Bolivia’s Second Largest Lake Is Now A Desert.

1  May 2016

 

Bolivia’s Second Largest Lake Is Now A Desert.

A lake conjures up an image of billions of gallons of water, aquatic life, a cool breeze, trees lapping at the edge maybe some water sports, birds nesting nearby. Lake Poopo, in the heart of Bolivia doesn't quite fit that image. It is today technically described as a vast dry ground with rich silt soil.

At just over 12,000 feet above sea level, the lake whilst only 8 to 10 feet deep, once covered 977 square miles. Today, Lake Poopo is now just a lake floor littered with hundreds of lonely, overturned and abandoned boats. It is now officialy designated, evaporated and scientists suggest that it may never return.

Lake Poopo once drew its water from Lake Titicaca from the River Desaguadero. Though the lake was salty this was due to lack of an outlet, the lake was habitat for an assorted varieties of aquatic species. All manner of species of fish swam down the river to the lake from the freshwater Lake Titicaca. That it once supported a thriving fishing community in the southwest of Bolivia, but now that community has lost their livelihood following the drying up of the Lake.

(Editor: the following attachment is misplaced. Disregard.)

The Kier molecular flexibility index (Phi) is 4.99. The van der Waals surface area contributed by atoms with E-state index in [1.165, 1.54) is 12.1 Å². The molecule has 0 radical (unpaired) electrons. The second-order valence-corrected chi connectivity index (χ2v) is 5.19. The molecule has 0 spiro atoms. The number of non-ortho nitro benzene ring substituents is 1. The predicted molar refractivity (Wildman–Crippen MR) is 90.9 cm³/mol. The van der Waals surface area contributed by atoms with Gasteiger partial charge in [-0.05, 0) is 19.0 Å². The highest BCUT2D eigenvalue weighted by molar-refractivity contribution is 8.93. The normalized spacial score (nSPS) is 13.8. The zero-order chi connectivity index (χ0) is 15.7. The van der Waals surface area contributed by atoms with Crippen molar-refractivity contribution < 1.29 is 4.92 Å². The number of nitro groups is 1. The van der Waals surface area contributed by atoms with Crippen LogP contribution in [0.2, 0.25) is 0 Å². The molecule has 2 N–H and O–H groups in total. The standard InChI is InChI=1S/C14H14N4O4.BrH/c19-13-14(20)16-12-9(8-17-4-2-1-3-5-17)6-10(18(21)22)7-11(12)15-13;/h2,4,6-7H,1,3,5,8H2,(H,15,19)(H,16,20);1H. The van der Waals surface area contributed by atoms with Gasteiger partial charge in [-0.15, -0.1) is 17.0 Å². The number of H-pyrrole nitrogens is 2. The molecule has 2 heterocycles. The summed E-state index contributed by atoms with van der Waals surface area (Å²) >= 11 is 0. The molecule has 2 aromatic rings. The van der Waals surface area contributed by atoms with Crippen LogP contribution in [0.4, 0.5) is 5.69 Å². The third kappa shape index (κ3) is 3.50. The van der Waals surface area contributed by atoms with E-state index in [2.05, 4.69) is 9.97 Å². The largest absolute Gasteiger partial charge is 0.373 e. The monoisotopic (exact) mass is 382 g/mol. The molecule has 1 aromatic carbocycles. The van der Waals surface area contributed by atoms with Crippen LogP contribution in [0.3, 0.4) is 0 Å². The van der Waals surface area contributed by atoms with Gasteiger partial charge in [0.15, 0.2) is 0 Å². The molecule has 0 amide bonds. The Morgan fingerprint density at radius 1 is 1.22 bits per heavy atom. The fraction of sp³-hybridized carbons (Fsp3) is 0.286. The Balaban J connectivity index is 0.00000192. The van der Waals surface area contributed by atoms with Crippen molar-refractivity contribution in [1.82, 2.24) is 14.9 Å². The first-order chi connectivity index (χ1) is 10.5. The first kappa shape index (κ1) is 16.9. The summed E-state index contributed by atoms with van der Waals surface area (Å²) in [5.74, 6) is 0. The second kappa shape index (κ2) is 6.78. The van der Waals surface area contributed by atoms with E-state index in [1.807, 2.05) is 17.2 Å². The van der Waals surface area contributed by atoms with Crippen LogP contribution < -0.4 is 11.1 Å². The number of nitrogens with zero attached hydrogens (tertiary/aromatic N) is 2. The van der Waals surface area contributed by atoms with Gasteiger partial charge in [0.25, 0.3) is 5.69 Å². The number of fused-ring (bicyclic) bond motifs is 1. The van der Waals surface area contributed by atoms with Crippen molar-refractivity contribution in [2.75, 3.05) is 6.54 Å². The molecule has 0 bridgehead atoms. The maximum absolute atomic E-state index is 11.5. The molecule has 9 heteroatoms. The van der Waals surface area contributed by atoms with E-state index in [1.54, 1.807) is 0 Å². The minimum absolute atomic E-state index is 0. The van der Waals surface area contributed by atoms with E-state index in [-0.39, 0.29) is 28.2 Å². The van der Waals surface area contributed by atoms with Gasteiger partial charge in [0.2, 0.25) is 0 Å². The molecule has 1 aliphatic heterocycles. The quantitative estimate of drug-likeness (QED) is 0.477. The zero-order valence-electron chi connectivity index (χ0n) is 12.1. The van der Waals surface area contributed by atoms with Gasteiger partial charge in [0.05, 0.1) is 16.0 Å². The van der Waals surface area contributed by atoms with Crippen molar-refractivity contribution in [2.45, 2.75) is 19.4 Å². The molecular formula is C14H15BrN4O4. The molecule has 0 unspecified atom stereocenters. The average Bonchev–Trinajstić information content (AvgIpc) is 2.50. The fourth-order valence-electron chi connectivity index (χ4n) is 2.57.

Who is to blame? Some environmentalists and local activist suggest that, there has been a blend of factors that played a significant part in the death of the lake. That the drying up of the lake could have been slowed if not fully controlled. The Bolivian government stands central to the lakes demise, in that they failed in regulating the use of water from the Lake`s main sources. Ignoring the mining companies’ strategies of diverting water to run their industries. With more than a 100 mining operations upstream, this includes the state owned mine Huanuni, rampant pollution seems to have been a major contributing factor to the lakes slow death.

Natural climatic factors such as the (the El Nino meteorological phenomenon) that significantly played great parts in the demise of the Lake Poopo. The recurrent El Nino has resulted in long periods of drought in the area. In a typical year, the wet seasons in Bolivia run from December to March and were characterized by heavy rains that increase the inflow of water from Desaguadero River. This expectation did not happen in the 2015-16 hence its attribution to the drying of the Lake.

Another factor in the lakes apparent desertification has been the diversion of water to farms for agriculture. Other scientists have associated the evaporation to the global warming results from the burning fossil fuels and other organic matters. The German glaciologist, Dirk Hoffman has put forward the notion that Lake Poopo is a picture of the future of climate change.